When I left off, yesterday, I was on my way to the start line.
Along the way, we passed the start line for those who were in the corrals that got to start on the top deck of the Verrizano Bridge. Those of us who ran on the bottom had a different first 3 miles.
Here we go! This is my start line. The National Anthem was sung, the cannons blasted, and “New York, New York” started playing and we were off!
No one ever seems to post pics from the bottom of the Verrizano Bridge. So, I was determined to grab a few pics and post them. After all, not all of us who run the NYC Marathon get to run over the top. We should be represented in social media as well!
I’m pretty sure that, for the earlier corrals, this boat you see was spraying off water to send off the runners. By the time we got there, it wasn’t so grand. Oh well.
The mood of us bottom of the bridge runners was super excited. This was mile 1 and everything is good in mile 1! I even saw some other run/walkers who cheered for me as I raised my hand to begin a walk break. They said, “Yay! Run/Walkers!” They ended up being Galloway runners as well!
Running the bridge was really fun!
In mile 2 we crossed the official boarder into Brooklyn! We would end up in Brooklyn until the half marathon mark. Of the 5 Burroughs, Brooklyn is the one we’d spend the most time in. My time on the Verrizano Bridge was interesting. The Garmin watch ended up being behind the mile markers. I passed the first mile marker in around 13:30. However, my first mile according to Garmin didn’t finish until 15:20. When it comes to races, I’ve learned not to get too tied to the watch. It’s always fun for me to figure out how close to the official mile markers the watch is. For this race, it went from being behind the mile markers, to catching up and then going behind them. On the Garmin, I didn’t actually finish the full 26.2 miles.
Mile 1 was on the slow side for me, which I was thrilled with! After all, this was the most difficult (on paper) climb of the entire course. So many people had warned about not going out too fast. So, I was pleased with how the first two miles went. As we came off the first bridge into Brooklyn, there was a small but very supportive crowd.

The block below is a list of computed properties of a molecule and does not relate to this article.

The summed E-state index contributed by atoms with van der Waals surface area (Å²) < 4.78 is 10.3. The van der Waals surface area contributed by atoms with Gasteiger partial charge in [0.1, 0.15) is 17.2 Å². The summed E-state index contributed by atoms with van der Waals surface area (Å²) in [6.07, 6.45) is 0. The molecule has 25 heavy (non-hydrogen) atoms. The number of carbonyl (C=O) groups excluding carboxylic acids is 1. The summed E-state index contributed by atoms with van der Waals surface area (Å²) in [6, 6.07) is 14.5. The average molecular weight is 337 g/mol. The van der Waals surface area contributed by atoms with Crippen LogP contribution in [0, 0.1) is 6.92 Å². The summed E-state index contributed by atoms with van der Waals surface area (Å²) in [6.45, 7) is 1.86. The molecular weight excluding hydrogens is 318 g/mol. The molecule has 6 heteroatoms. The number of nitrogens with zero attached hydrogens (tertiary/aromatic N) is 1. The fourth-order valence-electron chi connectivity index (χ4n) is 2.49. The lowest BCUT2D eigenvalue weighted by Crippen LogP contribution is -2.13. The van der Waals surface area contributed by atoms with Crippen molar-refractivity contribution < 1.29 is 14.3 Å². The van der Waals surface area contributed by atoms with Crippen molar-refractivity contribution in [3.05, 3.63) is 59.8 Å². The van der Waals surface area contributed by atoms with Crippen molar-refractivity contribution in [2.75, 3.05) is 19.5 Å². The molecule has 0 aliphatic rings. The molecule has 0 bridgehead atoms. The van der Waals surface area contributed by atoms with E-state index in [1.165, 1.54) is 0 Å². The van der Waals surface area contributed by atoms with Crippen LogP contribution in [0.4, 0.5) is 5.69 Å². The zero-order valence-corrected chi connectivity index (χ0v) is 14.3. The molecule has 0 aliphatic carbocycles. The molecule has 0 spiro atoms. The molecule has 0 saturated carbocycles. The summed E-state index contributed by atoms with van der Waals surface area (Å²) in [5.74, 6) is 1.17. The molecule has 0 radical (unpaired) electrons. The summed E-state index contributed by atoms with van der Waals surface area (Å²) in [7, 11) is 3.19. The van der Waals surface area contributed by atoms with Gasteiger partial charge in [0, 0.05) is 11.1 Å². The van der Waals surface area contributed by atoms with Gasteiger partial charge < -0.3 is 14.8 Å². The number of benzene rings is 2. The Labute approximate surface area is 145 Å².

While I wasn’t thrilled with the on again, off again drizzle, I was happy in these early stages of the race.
Here are the official splits of the race. At the 5K mark, was around a minute faster than the day before. Everything felt very comfortable. My run 30 seconds, walk 90 seconds was going good. I wasn’t worried at all about my overall time in the early part of the race.
This is a picture spot I looking forward to early on is this one. In the seventh mile, we passed the street my mom first lived. She lived on 7th Street and 5th Avenue. We passed by running up 4th Avenue. So, I can say that, just down this street is the house my mother first lived! Before the race, my mom sent me some of the addresses that were important to her early life. This is the only one we got close to. So, stopping for a pic was a must. Funny thing about this pic…there was a woman cheering us runners on right behind me. She looked at me really strangely as I stopped for this pic. I told her that my mom lived just down that street. Her look changed to a big smile and she encouraged me to keep on going!
Eventually, our long trek up 4th Avenue in Brooklyn came to an end and we had our first turn in forever!
I had thought we would pass somewhere near the Barclay Center in Brooklyn (home to the NBA’s Brooklyn Nets). So, since I could see it, I had to stop for a quick pic.
I loved this turn because it felt very much like the big-time race I was running in. There aren’t a lot of these kind of spots on the course (much like Chicago). So, going through this part of the course (in mile 9, I think) gave me a real boost of excitement and reminded me that I was running in a World Major Marathon.
Yep. I was a happy camper…well, minus all that rain.
If memory serves me correctly, I think we were beginning a slight hill here in mile 9 or 10. When we ran down 4th Avenue, it was pretty flat. However, the rest of Brooklyn had some rises and falls in elevation. As we made our way through Brooklyn, I was blown away from all the support.
Some of the bands had make-shift coverings to keep them dry. There were so many music groups on the course! Just past this group, a church choir was singing on the other side of the street. When people talk of the NYC Marathon as one gigantic block party, they weren’t kidding. I had my headphones on. However, I never played the music on my phone. That’s how much crowd support and entertainment there was on the course.
As we approached the end of the first half of the race, I thought to myself how I was pretty much on point with my half marathon times. I arrived at the half marathon point at 3:05:28. It was on this, our second bridge, that I finally broke my run/walk pattern. I walked up the bridge. After all, I was running at a pace that was very familiar. This was faster than my Disneyland Half Marathon time and less than a minute slower than my Rock n Roll San Diego Half Marathon time.
This seems like a good place to end this part of my NYC Marathon recap. Check back tomorrow to see how it all finishes!